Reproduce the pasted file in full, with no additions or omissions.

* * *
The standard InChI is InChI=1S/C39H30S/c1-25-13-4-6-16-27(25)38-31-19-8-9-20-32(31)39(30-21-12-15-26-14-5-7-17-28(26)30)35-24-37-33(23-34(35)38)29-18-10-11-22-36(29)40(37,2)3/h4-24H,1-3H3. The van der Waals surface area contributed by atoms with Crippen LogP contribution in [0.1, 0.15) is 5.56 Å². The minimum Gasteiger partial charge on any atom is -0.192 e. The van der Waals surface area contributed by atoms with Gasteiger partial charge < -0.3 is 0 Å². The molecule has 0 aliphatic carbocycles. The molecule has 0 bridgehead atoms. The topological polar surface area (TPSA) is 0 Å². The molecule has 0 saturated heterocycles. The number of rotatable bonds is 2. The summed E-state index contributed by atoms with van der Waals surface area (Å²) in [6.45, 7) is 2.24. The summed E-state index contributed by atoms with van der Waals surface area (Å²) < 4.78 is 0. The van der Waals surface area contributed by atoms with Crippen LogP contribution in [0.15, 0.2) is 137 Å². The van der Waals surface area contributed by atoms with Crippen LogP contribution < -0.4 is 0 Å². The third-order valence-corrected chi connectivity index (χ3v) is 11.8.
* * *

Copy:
The standard InChI is InChI=1S/C39H30S/c1-25-13-4-6-16-27(25)38-31-19-8-9-20-32(31)39(30-21-12-15-26-14-5-7-17-28(26)30)35-24-37-33(23-34(35)38)29-18-10-11-22-36(29)40(37,2)3/h4-24H,1-3H3. The van der Waals surface area contributed by atoms with Crippen LogP contribution in [0.1, 0.15) is 5.56 Å². The minimum Gasteiger partial charge on any atom is -0.192 e. The van der Waals surface area contributed by atoms with Gasteiger partial charge < -0.3 is 0 Å². The molecule has 0 aliphatic carbocycles. The molecule has 0 bridgehead atoms. The topological polar surface area (TPSA) is 0 Å². The molecule has 0 saturated heterocycles. The number of rotatable bonds is 2. The summed E-state index contributed by atoms with van der Waals surface area (Å²) in [6.45, 7) is 2.24. The summed E-state index contributed by atoms with van der Waals surface area (Å²) < 4.78 is 0. The van der Waals surface area contributed by atoms with Crippen LogP contribution in [0.15, 0.2) is 137 Å². The van der Waals surface area contributed by atoms with Crippen LogP contribution < -0.4 is 0 Å². The third-order valence-corrected chi connectivity index (χ3v) is 11.8.